When the results started coming in from Michigan, the Yale community began to accept defeat: Donald Trump would be the next president. Hysterical diatribes piled into our social media streams. Emails from Yale administrators poured into our inboxes, reminding us how “loved” and “special” we are. Hundreds gathered on Cross Campus for a “primal scream” to channel the devastating agony they felt in the face of a Trump presidency.

I understand why. Donald Trump is a repugnant man who has grossly offended Americans of all stars and stripes. His words have left a damaging mark on our political process, and his victory evinces deep-seated tensions in the American populace. That being said, is Yale’s reaction justified? Is this really, as many have put it, “the end of our republic”?

We learned in elementary school civics classes that our political system prevents any one branch of government from wielding too much power. Our system of checks and balances necessitates compromise; Trump is no exception to this rule. Isolated from the core of the Republican Party, Trump will have a difficult time passing any of the legislation on his agenda. The wall, the Muslim ban, the bizarre economic plan and mass deportation, to list a few, all must get through Speaker Paul Ryan, who has openly admonished Trump on a near-daily basis for the past several months.

Moreover, with a two-seat majority in the Senate, it will only take a few moderate Republicans to block any unpalatable legislation. Sen. Lindsey Graham (R-SC), Sen. John McCain (R-AZ) and Sen. Jeff Flake (R-AZ) have proven their ability to break with the party at key times. On arguably the most hotly debated issue of this campaign, immigration, four GOP senators have already supported a path to citizenship. Why should we expect these politicians to suddenly cow to Trump?

In addition to Republicans working with Democrats to block Trump’s agenda, Trump will have to build a coalition with liberals if he aims to achieve promised trade and entitlements reforms. This may be a time of more compromise than we have seen in decades, and compromise between radically different political groups. Given this fact, a Trump administration might produce more liberal results than mainstream Republicans would.

With regard to the Supreme Court, the late Antonin Scalia subscribed to the most conservative jurisprudence in modern history. His strictly originalist interpretations of the Constitution underpinned consistently conservative decisions throughout his tenure on the bench. Yet, despite Scalia’s protests, the Court overturned the Defense of Marriage Act and preserved the Affordable Care Act. It is hard to imagine a more conservative justice will replace Scalia, which makes liberal fears of a rogue court unfounded. Barring any force majeure (read: death), Supreme Court rulings will look largely the same under Trump as they have for our entire lives.

Then there’s foreign policy. Hillary Clinton LAW ’73 had the most foreign policy experience and expertise of any presidential candidate in decades. Trump, on the other hand, raises many concerns. From his transparent lack of knowledge on international affairs to his connections to Russian President Vladimir Putin, he has shown gross incompetence in matters of international diplomacy.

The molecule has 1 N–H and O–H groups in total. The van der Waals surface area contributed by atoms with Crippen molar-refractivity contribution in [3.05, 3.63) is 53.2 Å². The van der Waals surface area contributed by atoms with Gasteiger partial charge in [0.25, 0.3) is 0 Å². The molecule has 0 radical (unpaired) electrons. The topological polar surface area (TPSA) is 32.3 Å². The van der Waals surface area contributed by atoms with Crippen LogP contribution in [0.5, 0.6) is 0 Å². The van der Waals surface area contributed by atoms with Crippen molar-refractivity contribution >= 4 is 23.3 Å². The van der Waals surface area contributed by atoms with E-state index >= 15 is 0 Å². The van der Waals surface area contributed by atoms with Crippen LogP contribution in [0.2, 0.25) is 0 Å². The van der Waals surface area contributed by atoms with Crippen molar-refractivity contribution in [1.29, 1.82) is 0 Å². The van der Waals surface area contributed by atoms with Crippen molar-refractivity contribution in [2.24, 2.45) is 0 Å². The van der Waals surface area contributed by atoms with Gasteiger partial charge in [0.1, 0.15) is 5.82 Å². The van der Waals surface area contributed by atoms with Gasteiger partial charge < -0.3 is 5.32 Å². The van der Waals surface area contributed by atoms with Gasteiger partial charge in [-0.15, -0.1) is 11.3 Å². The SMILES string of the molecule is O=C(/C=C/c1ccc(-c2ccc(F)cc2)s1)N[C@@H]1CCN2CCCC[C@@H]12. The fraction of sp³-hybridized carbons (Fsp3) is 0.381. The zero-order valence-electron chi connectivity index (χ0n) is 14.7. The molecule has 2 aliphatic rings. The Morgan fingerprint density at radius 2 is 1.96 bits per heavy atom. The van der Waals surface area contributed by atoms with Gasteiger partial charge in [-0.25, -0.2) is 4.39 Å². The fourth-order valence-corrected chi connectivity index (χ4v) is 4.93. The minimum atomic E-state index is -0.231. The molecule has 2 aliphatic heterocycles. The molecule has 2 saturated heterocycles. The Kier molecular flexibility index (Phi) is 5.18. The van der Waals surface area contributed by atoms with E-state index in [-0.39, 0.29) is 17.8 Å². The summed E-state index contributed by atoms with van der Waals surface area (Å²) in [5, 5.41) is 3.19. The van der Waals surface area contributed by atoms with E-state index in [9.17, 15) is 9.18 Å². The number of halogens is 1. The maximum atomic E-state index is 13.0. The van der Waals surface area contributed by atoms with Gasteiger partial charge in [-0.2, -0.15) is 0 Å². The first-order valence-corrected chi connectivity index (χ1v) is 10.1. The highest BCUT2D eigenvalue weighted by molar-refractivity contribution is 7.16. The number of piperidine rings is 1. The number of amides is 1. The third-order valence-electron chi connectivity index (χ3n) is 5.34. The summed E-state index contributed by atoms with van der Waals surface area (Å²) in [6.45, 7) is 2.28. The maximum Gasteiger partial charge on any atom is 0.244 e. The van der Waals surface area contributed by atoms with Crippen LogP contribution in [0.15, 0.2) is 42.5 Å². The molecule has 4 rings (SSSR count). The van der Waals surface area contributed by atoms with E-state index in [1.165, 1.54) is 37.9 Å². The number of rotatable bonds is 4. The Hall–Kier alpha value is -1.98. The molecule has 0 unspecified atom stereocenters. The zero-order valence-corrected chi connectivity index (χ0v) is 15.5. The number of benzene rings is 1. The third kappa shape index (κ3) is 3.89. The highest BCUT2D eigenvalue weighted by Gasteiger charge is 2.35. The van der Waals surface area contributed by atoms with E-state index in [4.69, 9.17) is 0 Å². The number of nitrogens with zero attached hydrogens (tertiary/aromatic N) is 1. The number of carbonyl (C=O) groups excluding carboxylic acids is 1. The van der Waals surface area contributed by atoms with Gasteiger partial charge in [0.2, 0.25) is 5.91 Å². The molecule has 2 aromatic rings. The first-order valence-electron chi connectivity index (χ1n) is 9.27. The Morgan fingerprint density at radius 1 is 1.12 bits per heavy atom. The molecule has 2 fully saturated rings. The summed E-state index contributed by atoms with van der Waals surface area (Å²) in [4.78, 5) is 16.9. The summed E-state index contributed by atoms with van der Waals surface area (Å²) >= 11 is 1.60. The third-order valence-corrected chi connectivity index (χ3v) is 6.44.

However, he has expressed surprisingly dovish views on foreign intervention. And our foreign policy apparatus gives great independence to the Department of Defense and our intelligence agencies; President Trump cannot unilaterally hijack our actions and alliances. Moreover, it is significant that he received overwhelming support from the military community with endorsements from 88 retired generals and admirals. It is hard to imagine that Trump will be able to upend the complex, labyrinthine decision-making process regarding our actions abroad — he has neither the power nor the intention to do so.

It is undeniable that a Trump presidency is symbolically deleterious to America’s self-image and our reputation abroad. However, responding with enraged wails and harboring rage against “the deplorables” solves none of our problems. If those dismayed by the results of the election maintain their insistence that half of America is racist, misogynistic and xenophobic, they are unlikely to see positive results in the near future. Responding to Trump’s brazen rhetoric with equally divisive posturing will achieve nothing.

In recent history, the U.S. has faced the threat of terrorism, defeated the menace of communism, largely overcome violent racial tensions and built the strongest economy in the history of the world. Our founders established ingenious political institutions that have weathered two-and-a-half centuries of perpetual challenges and made us the greatest nation on earth. Acting as if Donald Trump threatens centuries of progress gives him much more credit than he deserves.

Daniel Tenreiro-Braschi is a sophomore in Ezra Stiles College. His column usually runs on alternate Wednesdays. Contact him at daniel.tenreiro-braschi@yale.edu .